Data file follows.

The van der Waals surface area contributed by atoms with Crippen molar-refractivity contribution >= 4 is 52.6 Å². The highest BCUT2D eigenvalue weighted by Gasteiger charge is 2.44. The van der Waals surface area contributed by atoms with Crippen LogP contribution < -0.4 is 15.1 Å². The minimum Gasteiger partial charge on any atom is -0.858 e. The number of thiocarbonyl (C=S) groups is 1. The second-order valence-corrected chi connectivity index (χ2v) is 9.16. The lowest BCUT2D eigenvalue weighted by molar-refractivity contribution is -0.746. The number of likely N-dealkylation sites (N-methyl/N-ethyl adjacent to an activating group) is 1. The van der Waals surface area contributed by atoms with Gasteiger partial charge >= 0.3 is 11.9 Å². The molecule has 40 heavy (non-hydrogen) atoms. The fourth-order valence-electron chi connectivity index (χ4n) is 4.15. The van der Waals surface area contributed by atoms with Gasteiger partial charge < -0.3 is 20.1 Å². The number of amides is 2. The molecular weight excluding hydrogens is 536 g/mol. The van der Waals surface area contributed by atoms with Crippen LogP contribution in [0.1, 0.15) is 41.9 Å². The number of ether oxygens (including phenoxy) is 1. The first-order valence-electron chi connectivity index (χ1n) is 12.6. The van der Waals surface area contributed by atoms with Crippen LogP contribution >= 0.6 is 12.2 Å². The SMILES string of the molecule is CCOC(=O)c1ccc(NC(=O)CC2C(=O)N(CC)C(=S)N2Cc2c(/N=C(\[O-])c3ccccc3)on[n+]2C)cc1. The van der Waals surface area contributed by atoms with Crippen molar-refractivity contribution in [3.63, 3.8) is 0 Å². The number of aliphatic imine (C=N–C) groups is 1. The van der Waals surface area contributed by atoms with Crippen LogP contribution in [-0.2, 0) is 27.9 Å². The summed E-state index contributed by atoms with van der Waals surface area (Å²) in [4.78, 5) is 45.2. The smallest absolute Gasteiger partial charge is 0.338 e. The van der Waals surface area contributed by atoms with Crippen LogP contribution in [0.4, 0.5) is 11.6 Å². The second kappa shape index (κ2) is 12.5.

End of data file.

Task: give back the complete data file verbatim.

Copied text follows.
The van der Waals surface area contributed by atoms with Crippen molar-refractivity contribution >= 4 is 52.6 Å². The highest BCUT2D eigenvalue weighted by Gasteiger charge is 2.44. The van der Waals surface area contributed by atoms with Crippen LogP contribution < -0.4 is 15.1 Å². The minimum Gasteiger partial charge on any atom is -0.858 e. The number of thiocarbonyl (C=S) groups is 1. The second-order valence-corrected chi connectivity index (χ2v) is 9.16. The lowest BCUT2D eigenvalue weighted by molar-refractivity contribution is -0.746. The number of likely N-dealkylation sites (N-methyl/N-ethyl adjacent to an activating group) is 1. The van der Waals surface area contributed by atoms with Gasteiger partial charge >= 0.3 is 11.9 Å². The molecule has 40 heavy (non-hydrogen) atoms. The fourth-order valence-electron chi connectivity index (χ4n) is 4.15. The van der Waals surface area contributed by atoms with Gasteiger partial charge < -0.3 is 20.1 Å². The number of amides is 2. The molecular weight excluding hydrogens is 536 g/mol. The van der Waals surface area contributed by atoms with Crippen LogP contribution in [0.1, 0.15) is 41.9 Å². The number of ether oxygens (including phenoxy) is 1. The first-order valence-electron chi connectivity index (χ1n) is 12.6. The van der Waals surface area contributed by atoms with Crippen LogP contribution >= 0.6 is 12.2 Å². The SMILES string of the molecule is CCOC(=O)c1ccc(NC(=O)CC2C(=O)N(CC)C(=S)N2Cc2c(/N=C(\[O-])c3ccccc3)on[n+]2C)cc1. The van der Waals surface area contributed by atoms with Crippen molar-refractivity contribution in [3.63, 3.8) is 0 Å². The number of aliphatic imine (C=N–C) groups is 1. The van der Waals surface area contributed by atoms with Crippen LogP contribution in [-0.2, 0) is 27.9 Å². The summed E-state index contributed by atoms with van der Waals surface area (Å²) in [4.78, 5) is 45.2. The smallest absolute Gasteiger partial charge is 0.338 e. The van der Waals surface area contributed by atoms with Crippen LogP contribution in [0.4, 0.5) is 11.6 Å². The second kappa shape index (κ2) is 12.5.